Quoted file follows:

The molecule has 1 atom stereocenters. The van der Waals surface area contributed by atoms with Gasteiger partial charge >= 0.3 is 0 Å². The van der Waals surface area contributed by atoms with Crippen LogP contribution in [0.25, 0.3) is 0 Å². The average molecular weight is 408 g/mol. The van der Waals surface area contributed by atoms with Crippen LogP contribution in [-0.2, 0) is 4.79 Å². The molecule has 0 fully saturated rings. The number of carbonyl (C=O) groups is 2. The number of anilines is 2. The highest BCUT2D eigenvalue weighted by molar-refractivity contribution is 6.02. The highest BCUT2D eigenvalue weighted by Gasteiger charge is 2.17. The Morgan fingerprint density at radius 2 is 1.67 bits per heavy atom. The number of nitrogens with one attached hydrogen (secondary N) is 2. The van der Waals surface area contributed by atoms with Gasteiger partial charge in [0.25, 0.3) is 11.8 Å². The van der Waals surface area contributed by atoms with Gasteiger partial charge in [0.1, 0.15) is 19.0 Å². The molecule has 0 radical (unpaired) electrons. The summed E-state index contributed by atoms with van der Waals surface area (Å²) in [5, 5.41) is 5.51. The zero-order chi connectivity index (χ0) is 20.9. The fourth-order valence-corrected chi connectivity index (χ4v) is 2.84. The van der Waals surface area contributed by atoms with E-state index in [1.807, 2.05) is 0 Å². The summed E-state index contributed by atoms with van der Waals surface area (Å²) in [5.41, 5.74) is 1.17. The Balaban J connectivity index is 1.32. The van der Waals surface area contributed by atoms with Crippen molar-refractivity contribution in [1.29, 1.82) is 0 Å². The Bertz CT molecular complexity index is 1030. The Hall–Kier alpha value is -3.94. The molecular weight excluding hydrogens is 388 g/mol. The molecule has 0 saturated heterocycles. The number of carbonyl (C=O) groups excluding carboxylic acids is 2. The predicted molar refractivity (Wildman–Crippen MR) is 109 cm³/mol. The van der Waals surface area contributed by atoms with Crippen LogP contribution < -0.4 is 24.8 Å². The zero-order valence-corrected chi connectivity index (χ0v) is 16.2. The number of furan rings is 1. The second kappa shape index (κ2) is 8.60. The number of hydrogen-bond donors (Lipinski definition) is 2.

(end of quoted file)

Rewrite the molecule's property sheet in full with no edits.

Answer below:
The molecule has 1 atom stereocenters. The van der Waals surface area contributed by atoms with Gasteiger partial charge >= 0.3 is 0 Å². The van der Waals surface area contributed by atoms with Crippen LogP contribution in [0.25, 0.3) is 0 Å². The average molecular weight is 408 g/mol. The van der Waals surface area contributed by atoms with Crippen LogP contribution in [-0.2, 0) is 4.79 Å². The molecule has 0 fully saturated rings. The number of carbonyl (C=O) groups is 2. The number of anilines is 2. The highest BCUT2D eigenvalue weighted by molar-refractivity contribution is 6.02. The highest BCUT2D eigenvalue weighted by Gasteiger charge is 2.17. The Morgan fingerprint density at radius 2 is 1.67 bits per heavy atom. The number of nitrogens with one attached hydrogen (secondary N) is 2. The van der Waals surface area contributed by atoms with Gasteiger partial charge in [0.25, 0.3) is 11.8 Å². The van der Waals surface area contributed by atoms with Gasteiger partial charge in [0.1, 0.15) is 19.0 Å². The molecule has 0 radical (unpaired) electrons. The summed E-state index contributed by atoms with van der Waals surface area (Å²) in [5, 5.41) is 5.51. The zero-order chi connectivity index (χ0) is 20.9. The fourth-order valence-corrected chi connectivity index (χ4v) is 2.84. The van der Waals surface area contributed by atoms with E-state index in [1.807, 2.05) is 0 Å². The summed E-state index contributed by atoms with van der Waals surface area (Å²) in [5.41, 5.74) is 1.17. The Balaban J connectivity index is 1.32. The van der Waals surface area contributed by atoms with Crippen molar-refractivity contribution in [1.29, 1.82) is 0 Å². The Bertz CT molecular complexity index is 1030. The Hall–Kier alpha value is -3.94. The molecular weight excluding hydrogens is 388 g/mol. The molecule has 0 saturated heterocycles. The number of carbonyl (C=O) groups excluding carboxylic acids is 2. The predicted molar refractivity (Wildman–Crippen MR) is 109 cm³/mol. The van der Waals surface area contributed by atoms with Crippen LogP contribution < -0.4 is 24.8 Å². The zero-order valence-corrected chi connectivity index (χ0v) is 16.2. The number of furan rings is 1. The second kappa shape index (κ2) is 8.60. The number of hydrogen-bond donors (Lipinski definition) is 2.